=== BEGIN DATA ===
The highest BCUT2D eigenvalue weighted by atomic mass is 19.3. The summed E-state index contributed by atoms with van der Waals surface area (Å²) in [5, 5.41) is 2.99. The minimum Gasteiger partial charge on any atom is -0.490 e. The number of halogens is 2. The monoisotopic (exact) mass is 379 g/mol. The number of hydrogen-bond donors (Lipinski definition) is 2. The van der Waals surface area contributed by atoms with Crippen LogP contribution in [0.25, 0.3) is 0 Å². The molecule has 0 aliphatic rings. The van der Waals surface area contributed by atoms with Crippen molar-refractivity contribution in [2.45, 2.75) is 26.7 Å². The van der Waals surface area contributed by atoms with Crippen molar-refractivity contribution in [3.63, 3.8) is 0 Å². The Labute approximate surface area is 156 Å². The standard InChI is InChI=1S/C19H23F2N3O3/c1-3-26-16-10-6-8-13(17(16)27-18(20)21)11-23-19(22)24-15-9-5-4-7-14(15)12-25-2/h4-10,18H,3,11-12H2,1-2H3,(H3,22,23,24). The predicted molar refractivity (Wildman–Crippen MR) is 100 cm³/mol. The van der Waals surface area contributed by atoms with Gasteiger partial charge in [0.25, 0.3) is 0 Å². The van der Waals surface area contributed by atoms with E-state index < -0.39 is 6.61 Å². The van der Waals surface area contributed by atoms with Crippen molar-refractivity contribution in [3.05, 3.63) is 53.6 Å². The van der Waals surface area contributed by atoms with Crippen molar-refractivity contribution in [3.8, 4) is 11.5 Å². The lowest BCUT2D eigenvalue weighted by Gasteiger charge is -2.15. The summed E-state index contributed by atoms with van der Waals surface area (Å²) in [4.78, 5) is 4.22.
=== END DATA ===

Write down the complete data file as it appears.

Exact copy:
The highest BCUT2D eigenvalue weighted by atomic mass is 19.3. The summed E-state index contributed by atoms with van der Waals surface area (Å²) in [5, 5.41) is 2.99. The minimum Gasteiger partial charge on any atom is -0.490 e. The number of halogens is 2. The monoisotopic (exact) mass is 379 g/mol. The number of hydrogen-bond donors (Lipinski definition) is 2. The van der Waals surface area contributed by atoms with Crippen LogP contribution in [0.25, 0.3) is 0 Å². The molecule has 0 aliphatic rings. The van der Waals surface area contributed by atoms with Crippen molar-refractivity contribution in [2.45, 2.75) is 26.7 Å². The van der Waals surface area contributed by atoms with Crippen molar-refractivity contribution in [3.63, 3.8) is 0 Å². The Labute approximate surface area is 156 Å². The standard InChI is InChI=1S/C19H23F2N3O3/c1-3-26-16-10-6-8-13(17(16)27-18(20)21)11-23-19(22)24-15-9-5-4-7-14(15)12-25-2/h4-10,18H,3,11-12H2,1-2H3,(H3,22,23,24). The predicted molar refractivity (Wildman–Crippen MR) is 100 cm³/mol. The van der Waals surface area contributed by atoms with Gasteiger partial charge in [0.25, 0.3) is 0 Å². The van der Waals surface area contributed by atoms with E-state index < -0.39 is 6.61 Å². The van der Waals surface area contributed by atoms with Crippen molar-refractivity contribution in [3.05, 3.63) is 53.6 Å². The van der Waals surface area contributed by atoms with Crippen molar-refractivity contribution in [3.8, 4) is 11.5 Å². The lowest BCUT2D eigenvalue weighted by Gasteiger charge is -2.15. The summed E-state index contributed by atoms with van der Waals surface area (Å²) in [4.78, 5) is 4.22.